Light on the Horizon is the name given to this year’s annual Scott Naismith solo show at Morningside Gallery, Edinburgh, comprising over twenty new paintings. As well as being an apt description of the Glasgow-based artist’s subject matter, inspired by Scottish landscapes, this also stands as a metaphor for optimism and hope which Naismith believes is ‘most appropriate at a time like this’.
As a result of the extraordinary circumstances we have found ourselves in due to the Covid-19 pandemic, this year’s exhibition takes on a very different form to previous years. Whilst Naismith’s new works, with their immediately recognisable vibrant palettes, can still be glimpsed through the gallery windows, the door remains firmly shut for the time being. However, Morningside gallery, like several other galleries during this time, has sought out virtual alternatives to deliver their exhibition to the public. This includes a gallery video, a virtual exhibition, and an interview with the artist, all available on their website.
The video, just over a minute long, consists of short video clips of the paintings hung in the gallery space accompanied by audio of Scott Naismith welcoming visitors to the exhibition. Although brief, this acts as a helpful introduction to the exhibition and enables visitors to see inside what would have originally been the intended exhibition space.
The virtual exhibition itself does not resemble the gallery space. Rather, it consists of a virtual room constructed of four white walls with images of Naismith’s paintings hung on them. The layout, though basic, serves its purpose to exhibit the artist’s new works. Visitors can get a sense of the scale of the works in comparison to one another, that they might not be able to easily gauge when looking at a catalogue, printed copies of which are available by post. Moreover, this digital exhibition allows the visitor to approach the works as if they are in a gallery, either methodically going on a tour of the paintings or browsing individual works that catch their eye.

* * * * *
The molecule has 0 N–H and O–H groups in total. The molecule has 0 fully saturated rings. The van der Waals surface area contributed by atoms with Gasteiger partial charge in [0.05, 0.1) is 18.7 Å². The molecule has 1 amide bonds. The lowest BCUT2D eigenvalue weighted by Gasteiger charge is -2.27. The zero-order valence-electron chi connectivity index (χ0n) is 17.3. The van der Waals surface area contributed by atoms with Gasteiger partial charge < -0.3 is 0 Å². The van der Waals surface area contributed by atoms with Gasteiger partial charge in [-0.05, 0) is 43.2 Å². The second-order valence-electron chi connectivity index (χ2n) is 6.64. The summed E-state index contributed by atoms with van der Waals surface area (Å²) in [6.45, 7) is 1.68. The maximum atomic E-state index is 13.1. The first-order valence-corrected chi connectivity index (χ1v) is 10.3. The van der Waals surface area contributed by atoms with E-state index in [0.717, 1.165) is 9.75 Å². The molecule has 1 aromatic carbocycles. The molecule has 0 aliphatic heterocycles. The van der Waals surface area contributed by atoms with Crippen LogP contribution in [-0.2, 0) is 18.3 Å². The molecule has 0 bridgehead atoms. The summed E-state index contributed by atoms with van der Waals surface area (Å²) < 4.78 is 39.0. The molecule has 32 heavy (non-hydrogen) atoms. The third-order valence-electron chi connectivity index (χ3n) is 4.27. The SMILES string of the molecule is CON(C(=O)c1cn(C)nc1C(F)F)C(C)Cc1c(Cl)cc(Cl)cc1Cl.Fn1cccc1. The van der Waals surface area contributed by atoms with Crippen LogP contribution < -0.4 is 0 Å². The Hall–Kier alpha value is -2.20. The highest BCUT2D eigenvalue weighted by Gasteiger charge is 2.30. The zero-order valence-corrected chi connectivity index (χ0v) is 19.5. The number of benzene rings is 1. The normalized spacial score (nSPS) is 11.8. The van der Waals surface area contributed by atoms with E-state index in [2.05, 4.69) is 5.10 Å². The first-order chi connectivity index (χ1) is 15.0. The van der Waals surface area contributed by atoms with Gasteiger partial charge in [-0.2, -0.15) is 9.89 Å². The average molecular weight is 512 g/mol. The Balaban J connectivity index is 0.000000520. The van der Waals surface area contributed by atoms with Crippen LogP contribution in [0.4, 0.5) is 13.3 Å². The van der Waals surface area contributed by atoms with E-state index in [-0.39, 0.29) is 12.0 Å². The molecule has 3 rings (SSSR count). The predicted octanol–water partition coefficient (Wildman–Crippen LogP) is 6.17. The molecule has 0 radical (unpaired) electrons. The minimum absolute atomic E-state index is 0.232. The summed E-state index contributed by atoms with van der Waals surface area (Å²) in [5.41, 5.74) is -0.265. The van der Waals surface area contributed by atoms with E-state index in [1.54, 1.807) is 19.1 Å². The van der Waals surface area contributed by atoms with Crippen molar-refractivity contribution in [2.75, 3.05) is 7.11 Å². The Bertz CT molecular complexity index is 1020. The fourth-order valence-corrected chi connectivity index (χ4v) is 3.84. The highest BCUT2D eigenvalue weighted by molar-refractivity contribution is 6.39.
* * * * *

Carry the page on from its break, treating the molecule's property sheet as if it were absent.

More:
A stand-out feature of the virtual exhibition is the option to go on a virtual guided tour hosted by the artist himself. Naismith’s commentary on each work is enlightening for visitors, providing great insight into his thinking and artistic process. Notably, his discussion of works such as Liquid reflections and Evaporation demonstrate the artist’s interest in landscapes on a molecular level.
Naismith details his thoughtful application of paint and deliberate blurring of horizon lines to achieve a sense of one state transferring into another. Such discussion can also be found in the interview with the artist where Naismith expresses his belief that an artist’s role is to encourage people to look at the world differently.
Naismith’s passion for sharing his process with the public is further attested to by his YouTube channel which has an impressive 32.6k subscribers. The artist’s videos include lectures on colour theory as well as his recent home school classes.
It is thanks to Naismith’s willingness to offer his voice alongside his works that this exhibition comes to life despite being subjected to an otherwise stark virtual realm.
94 Morningside Road
Edinburgh EH10 4BY
With thanks to Amy Miles for this review.
Image: Liquid Reflections, oil and acrylic on Linen